Thursday, June 15, 2006

Youth is like a flower that is cut down

The death in 1741 of a young man called Billy Sheldon gave Edwards the opportunity to preach this sermon on premature death. It is worth reading the whole sermon - it raises some very interesting questions about the nature of Edwards' approach to theodicy. Or maybe more accurately, his disregard for theodicy in this context. Phrases like 'He has cut down one flower after another- - just don't suggest an apologetic theodicy. Or 'God is pleased to cut down some to warn others.'

'So youth is an age wherein persons are commonly full of hopes and promises to themselves of the good and prosperity they shall see in the world. They are just entering upon the stage of the world, and they promise themselves much that they shall see and enjoy afterwards. And their parents and friends are also ready to promise themselves much future comfort in them, and are full of hop of seeing 'em settled, and oftentimes are full of hope of the figure they will make in the world. ...

What you have heard from the Word of God, you have lately seen verified in the providence of God. There have been several instances it in this town. God tells you in his Word, and has now been telling you, how that man "cometh forth as a flower, and is cut down"; and he has not only told you so, but he has been showing of you that it is so. He has cut down one flower after another of those that were but lately come forth, that were as it were just in the blossom. He has spoken not only once, but twice, nigh thrice. God is pleased to cut down some to warn others. ... It would be a stupid hardness and provoking obstinancy in you to disregard one such warning; but God has repeated his witness and has called to you with so awful and solemn a voice once, and again, and again. ...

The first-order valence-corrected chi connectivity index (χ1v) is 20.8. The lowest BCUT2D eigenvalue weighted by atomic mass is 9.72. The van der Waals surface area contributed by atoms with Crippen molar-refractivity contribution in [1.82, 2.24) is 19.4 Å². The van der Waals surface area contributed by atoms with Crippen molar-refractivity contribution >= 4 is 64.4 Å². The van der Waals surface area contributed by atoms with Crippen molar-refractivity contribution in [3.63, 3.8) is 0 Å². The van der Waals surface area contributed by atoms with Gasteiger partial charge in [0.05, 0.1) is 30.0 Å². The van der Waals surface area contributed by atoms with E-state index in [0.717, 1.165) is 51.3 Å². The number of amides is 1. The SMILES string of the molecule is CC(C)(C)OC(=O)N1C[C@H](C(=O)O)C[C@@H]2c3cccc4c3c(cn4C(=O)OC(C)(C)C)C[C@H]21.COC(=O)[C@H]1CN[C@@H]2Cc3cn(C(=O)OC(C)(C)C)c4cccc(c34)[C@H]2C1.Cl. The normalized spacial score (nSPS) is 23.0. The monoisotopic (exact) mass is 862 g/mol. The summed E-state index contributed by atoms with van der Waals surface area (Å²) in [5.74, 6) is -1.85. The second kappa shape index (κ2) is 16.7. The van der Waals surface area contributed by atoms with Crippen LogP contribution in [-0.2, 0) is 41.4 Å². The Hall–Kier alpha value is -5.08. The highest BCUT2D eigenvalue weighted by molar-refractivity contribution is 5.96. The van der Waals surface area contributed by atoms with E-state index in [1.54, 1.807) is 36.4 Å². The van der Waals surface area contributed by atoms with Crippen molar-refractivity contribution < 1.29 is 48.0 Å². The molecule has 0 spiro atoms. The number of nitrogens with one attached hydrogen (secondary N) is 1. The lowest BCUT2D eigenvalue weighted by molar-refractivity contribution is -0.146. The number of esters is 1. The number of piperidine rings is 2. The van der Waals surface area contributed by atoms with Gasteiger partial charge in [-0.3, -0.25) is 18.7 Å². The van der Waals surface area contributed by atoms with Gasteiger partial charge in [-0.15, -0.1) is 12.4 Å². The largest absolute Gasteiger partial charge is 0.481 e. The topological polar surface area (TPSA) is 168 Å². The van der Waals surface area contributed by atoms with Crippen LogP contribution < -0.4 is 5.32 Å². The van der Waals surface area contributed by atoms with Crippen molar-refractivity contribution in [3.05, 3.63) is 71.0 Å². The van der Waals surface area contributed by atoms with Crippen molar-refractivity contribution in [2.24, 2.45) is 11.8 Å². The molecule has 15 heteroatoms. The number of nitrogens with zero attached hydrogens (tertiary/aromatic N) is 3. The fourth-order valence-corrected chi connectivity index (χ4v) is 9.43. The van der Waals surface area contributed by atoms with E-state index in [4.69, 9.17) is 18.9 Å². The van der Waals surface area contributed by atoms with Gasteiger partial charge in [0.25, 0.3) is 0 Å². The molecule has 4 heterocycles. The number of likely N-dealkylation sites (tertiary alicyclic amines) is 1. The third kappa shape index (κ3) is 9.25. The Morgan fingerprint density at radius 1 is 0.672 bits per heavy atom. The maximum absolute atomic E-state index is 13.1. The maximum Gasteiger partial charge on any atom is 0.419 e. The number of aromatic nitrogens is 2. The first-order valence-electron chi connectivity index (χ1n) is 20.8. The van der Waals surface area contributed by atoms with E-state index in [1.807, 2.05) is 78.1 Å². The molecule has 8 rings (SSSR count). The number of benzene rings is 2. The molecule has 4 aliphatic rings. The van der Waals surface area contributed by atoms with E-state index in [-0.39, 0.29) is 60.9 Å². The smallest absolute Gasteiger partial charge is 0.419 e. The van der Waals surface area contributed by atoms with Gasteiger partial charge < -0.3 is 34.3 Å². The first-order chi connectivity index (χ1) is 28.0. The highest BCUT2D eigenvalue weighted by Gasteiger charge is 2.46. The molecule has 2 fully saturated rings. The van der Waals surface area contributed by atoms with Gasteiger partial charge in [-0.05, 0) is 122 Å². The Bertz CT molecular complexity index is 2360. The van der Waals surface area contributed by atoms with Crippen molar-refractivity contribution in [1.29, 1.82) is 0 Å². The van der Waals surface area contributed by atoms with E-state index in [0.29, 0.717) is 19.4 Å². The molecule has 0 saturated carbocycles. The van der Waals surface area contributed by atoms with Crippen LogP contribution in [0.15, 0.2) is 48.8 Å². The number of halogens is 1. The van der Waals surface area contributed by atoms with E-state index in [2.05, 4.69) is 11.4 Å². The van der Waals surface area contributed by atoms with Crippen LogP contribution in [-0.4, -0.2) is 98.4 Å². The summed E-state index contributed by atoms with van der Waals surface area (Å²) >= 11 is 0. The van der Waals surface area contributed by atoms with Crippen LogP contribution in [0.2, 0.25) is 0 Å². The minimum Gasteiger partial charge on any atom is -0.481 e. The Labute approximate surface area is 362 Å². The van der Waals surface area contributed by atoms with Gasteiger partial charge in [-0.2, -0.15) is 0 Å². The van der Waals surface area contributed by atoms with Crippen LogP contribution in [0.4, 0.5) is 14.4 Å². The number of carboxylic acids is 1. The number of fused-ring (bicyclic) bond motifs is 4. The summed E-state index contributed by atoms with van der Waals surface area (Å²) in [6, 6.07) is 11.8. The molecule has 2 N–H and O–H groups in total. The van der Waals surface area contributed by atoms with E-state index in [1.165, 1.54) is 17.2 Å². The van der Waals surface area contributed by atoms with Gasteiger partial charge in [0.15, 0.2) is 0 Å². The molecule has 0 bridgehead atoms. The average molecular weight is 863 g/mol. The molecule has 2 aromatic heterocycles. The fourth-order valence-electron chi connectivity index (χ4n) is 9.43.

He was young as you are. He was in like circumstances with many of you. A little while ago he appeared as likely to live as you. ... But yet now he is gone ... And you are yet spared. You as yet have an opportunity to prepare for death.'

Youth Is Like a Flower That Is Cut Down, Works, 22, 325-326.


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